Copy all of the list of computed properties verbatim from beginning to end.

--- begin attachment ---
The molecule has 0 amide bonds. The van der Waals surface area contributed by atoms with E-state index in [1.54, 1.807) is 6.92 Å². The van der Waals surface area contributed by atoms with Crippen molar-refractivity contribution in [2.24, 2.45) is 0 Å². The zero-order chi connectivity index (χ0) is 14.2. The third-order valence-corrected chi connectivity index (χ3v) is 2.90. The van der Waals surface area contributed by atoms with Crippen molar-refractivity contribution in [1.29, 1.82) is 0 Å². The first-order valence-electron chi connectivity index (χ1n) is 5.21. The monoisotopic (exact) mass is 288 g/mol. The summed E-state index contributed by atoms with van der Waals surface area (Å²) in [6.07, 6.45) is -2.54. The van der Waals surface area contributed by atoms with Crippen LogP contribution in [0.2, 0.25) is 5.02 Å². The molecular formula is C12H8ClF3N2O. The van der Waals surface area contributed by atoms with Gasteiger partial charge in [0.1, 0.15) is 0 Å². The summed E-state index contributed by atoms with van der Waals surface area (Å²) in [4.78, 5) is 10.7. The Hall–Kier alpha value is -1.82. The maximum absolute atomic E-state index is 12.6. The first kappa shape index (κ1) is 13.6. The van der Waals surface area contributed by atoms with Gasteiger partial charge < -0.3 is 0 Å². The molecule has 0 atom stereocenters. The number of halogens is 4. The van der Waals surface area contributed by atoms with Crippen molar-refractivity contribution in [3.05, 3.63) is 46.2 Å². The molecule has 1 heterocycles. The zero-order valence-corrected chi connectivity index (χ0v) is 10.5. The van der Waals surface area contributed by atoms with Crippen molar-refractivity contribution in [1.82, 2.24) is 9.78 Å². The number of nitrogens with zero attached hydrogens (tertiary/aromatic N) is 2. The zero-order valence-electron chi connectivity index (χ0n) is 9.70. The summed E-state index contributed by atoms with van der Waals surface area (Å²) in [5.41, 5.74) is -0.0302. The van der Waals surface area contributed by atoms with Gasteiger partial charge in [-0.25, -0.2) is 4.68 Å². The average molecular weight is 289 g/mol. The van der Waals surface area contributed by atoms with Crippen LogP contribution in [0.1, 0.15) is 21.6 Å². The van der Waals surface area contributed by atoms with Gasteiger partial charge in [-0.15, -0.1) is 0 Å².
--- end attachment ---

The molecule has 0 amide bonds. The van der Waals surface area contributed by atoms with E-state index in [1.54, 1.807) is 6.92 Å². The van der Waals surface area contributed by atoms with Crippen molar-refractivity contribution in [2.24, 2.45) is 0 Å². The zero-order chi connectivity index (χ0) is 14.2. The third-order valence-corrected chi connectivity index (χ3v) is 2.90. The van der Waals surface area contributed by atoms with Crippen molar-refractivity contribution in [1.29, 1.82) is 0 Å². The first-order valence-electron chi connectivity index (χ1n) is 5.21. The monoisotopic (exact) mass is 288 g/mol. The summed E-state index contributed by atoms with van der Waals surface area (Å²) in [6.07, 6.45) is -2.54. The van der Waals surface area contributed by atoms with Crippen LogP contribution in [0.2, 0.25) is 5.02 Å². The molecular formula is C12H8ClF3N2O. The van der Waals surface area contributed by atoms with Gasteiger partial charge in [0.1, 0.15) is 0 Å². The summed E-state index contributed by atoms with van der Waals surface area (Å²) in [4.78, 5) is 10.7. The Hall–Kier alpha value is -1.82. The maximum absolute atomic E-state index is 12.6. The first kappa shape index (κ1) is 13.6. The van der Waals surface area contributed by atoms with Gasteiger partial charge < -0.3 is 0 Å². The molecule has 0 atom stereocenters. The number of halogens is 4. The van der Waals surface area contributed by atoms with Crippen molar-refractivity contribution in [3.05, 3.63) is 46.2 Å². The molecule has 1 heterocycles. The zero-order valence-corrected chi connectivity index (χ0v) is 10.5. The van der Waals surface area contributed by atoms with Crippen molar-refractivity contribution in [1.82, 2.24) is 9.78 Å². The number of nitrogens with zero attached hydrogens (tertiary/aromatic N) is 2. The zero-order valence-electron chi connectivity index (χ0n) is 9.70. The summed E-state index contributed by atoms with van der Waals surface area (Å²) in [5.41, 5.74) is -0.0302. The van der Waals surface area contributed by atoms with Gasteiger partial charge in [-0.25, -0.2) is 4.68 Å². The average molecular weight is 289 g/mol. The van der Waals surface area contributed by atoms with Crippen LogP contribution in [0.1, 0.15) is 21.6 Å². The van der Waals surface area contributed by atoms with Gasteiger partial charge in [-0.15, -0.1) is 0 Å².